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ACP offers a number of resources to help members make sense of the MOC requirements and earn points.
Understanding MOC Requirements
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The most comprehensive meeting in Internal Medicine.
April 11-13, 2019
Internal Medicine Meeting 2019
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Ensure payment and avoid policy violations. Plus, new resources to help you navigate the Medicare Access and CHIP Reauthorization Act of 2015 (MACRA).
Access helpful forms developed by a variety of sources for patient charts, logs, information sheets, office signs, and use by practice administration.
ACP advocates on behalf on internists and their patients on a number of timely issues. Learn about where ACP stands on the following areas:
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In the Clinic is a monthly feature in Annals of Internal Medicine introduced in January 2007 that focuses on practical management of patients with common clinical conditions. It offers evidence-based answers to frequently asked questions about screening, prevention, diagnosis, therapy, and patient education and provides physicians with tools to improve the quality of care.
Parkinson disease is a common neurodegenerative disorder that causes progressive motor and nonmotor disability. It is diagnosed clinically and requires a detailed history and neurologic examination to exclude alternative diagnoses. Although disease-modifying therapies do not exist for Parkinson disease, effective symptomatic therapies, including dopaminergic medications and surgery, allow patients to maintain good quality of life for many years. Nonmotor symptoms, including mood, cognitive, sleep, autonomic, and gastrointestinal symptoms, should be managed by a multidisciplinary team of clinicians. Recent advances include new diagnostic criteria from the Movement Disorder Society and the addition of new symptomatic therapies for treating motor complications and nonmotor symptoms in advanced disease.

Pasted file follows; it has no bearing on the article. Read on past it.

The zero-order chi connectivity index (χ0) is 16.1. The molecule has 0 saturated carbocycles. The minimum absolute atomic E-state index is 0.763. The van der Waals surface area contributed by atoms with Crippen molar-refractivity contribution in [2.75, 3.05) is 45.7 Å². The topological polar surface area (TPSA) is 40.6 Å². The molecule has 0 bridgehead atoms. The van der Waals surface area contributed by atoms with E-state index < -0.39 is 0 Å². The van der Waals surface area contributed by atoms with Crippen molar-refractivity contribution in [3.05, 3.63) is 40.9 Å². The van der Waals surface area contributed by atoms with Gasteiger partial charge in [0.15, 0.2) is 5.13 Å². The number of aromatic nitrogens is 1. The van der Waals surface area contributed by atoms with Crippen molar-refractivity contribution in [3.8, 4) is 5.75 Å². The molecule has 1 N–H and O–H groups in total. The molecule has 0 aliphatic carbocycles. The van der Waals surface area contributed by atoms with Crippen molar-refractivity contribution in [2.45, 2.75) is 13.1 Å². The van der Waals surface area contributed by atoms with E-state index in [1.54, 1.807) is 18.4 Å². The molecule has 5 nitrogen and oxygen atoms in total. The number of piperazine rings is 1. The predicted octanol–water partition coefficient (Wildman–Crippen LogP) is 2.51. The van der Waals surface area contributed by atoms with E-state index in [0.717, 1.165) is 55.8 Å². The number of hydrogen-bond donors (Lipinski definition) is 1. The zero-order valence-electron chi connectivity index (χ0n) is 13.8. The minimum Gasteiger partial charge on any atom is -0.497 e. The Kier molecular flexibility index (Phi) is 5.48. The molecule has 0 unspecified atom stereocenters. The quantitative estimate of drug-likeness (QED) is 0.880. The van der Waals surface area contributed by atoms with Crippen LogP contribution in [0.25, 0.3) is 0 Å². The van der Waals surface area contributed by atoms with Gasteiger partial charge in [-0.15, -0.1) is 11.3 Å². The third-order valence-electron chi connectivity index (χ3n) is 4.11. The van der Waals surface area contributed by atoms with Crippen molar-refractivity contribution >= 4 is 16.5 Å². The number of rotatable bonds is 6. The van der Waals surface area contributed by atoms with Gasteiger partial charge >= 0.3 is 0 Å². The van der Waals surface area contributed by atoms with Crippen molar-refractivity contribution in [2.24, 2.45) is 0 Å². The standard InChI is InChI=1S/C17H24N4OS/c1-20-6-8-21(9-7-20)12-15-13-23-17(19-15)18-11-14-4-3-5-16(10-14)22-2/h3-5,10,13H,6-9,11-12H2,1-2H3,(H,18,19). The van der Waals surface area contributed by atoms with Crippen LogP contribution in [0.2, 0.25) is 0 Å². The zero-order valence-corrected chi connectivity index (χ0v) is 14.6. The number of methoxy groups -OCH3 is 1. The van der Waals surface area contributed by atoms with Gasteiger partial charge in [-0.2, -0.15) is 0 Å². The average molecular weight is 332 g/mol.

Read this issue of In the Clinic. All ACP members have full access to this content.
Primary care providers and hospitalists frequently encounter older or immunocompromised patients with herpes zoster accompanied by debilitating pain. Atypical presentations and zosteriform herpes simplex may present diagnostic challenges to clinicians. This article summarizes the background, evidence, and guidelines for the diagnosis, complications, treatment, and prevention of herpes zoster. Diagnosis of challenging cases relies on polymerase chain reaction as the preferred test. Treatment focuses on optimal use of antiviral therapy and analgesics. Prevention emphasizes utilization of a new recombinant zoster vaccine, which reduces the incidence of herpes zoster by more than 90% and is preferred to the live attenuated herpes zoster vaccine.
Back to the September 2018 issue of ACP International